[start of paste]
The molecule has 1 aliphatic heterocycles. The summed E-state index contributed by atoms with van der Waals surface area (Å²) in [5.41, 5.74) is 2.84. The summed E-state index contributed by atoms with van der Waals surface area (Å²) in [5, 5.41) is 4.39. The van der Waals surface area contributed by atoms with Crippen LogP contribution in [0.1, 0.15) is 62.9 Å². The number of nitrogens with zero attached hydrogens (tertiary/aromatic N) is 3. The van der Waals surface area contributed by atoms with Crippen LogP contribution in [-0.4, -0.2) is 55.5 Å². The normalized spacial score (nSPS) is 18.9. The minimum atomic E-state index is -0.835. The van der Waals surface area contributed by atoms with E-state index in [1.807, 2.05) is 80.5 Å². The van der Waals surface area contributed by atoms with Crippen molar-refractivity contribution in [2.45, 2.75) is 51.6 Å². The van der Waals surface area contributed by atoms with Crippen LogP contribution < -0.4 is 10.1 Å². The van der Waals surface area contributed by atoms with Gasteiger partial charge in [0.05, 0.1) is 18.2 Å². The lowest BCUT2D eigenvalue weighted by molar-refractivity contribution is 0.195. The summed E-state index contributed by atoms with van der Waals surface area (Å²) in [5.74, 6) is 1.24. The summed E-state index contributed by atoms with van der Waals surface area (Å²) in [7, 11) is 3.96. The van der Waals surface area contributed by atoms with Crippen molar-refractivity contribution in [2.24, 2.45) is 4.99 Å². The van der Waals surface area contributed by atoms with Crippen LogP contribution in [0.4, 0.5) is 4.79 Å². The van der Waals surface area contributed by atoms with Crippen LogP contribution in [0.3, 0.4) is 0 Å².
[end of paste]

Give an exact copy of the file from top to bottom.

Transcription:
The molecule has 1 aliphatic heterocycles. The summed E-state index contributed by atoms with van der Waals surface area (Å²) in [5.41, 5.74) is 2.84. The summed E-state index contributed by atoms with van der Waals surface area (Å²) in [5, 5.41) is 4.39. The van der Waals surface area contributed by atoms with Crippen LogP contribution in [0.1, 0.15) is 62.9 Å². The number of nitrogens with zero attached hydrogens (tertiary/aromatic N) is 3. The van der Waals surface area contributed by atoms with Crippen LogP contribution in [-0.4, -0.2) is 55.5 Å². The normalized spacial score (nSPS) is 18.9. The minimum atomic E-state index is -0.835. The van der Waals surface area contributed by atoms with E-state index in [1.807, 2.05) is 80.5 Å². The van der Waals surface area contributed by atoms with Crippen molar-refractivity contribution in [2.45, 2.75) is 51.6 Å². The van der Waals surface area contributed by atoms with Crippen LogP contribution < -0.4 is 10.1 Å². The van der Waals surface area contributed by atoms with Gasteiger partial charge in [0.05, 0.1) is 18.2 Å². The lowest BCUT2D eigenvalue weighted by molar-refractivity contribution is 0.195. The summed E-state index contributed by atoms with van der Waals surface area (Å²) in [5.74, 6) is 1.24. The summed E-state index contributed by atoms with van der Waals surface area (Å²) in [7, 11) is 3.96. The van der Waals surface area contributed by atoms with Crippen molar-refractivity contribution in [2.24, 2.45) is 4.99 Å². The van der Waals surface area contributed by atoms with Crippen LogP contribution in [0.4, 0.5) is 4.79 Å². The van der Waals surface area contributed by atoms with Crippen LogP contribution in [0.3, 0.4) is 0 Å².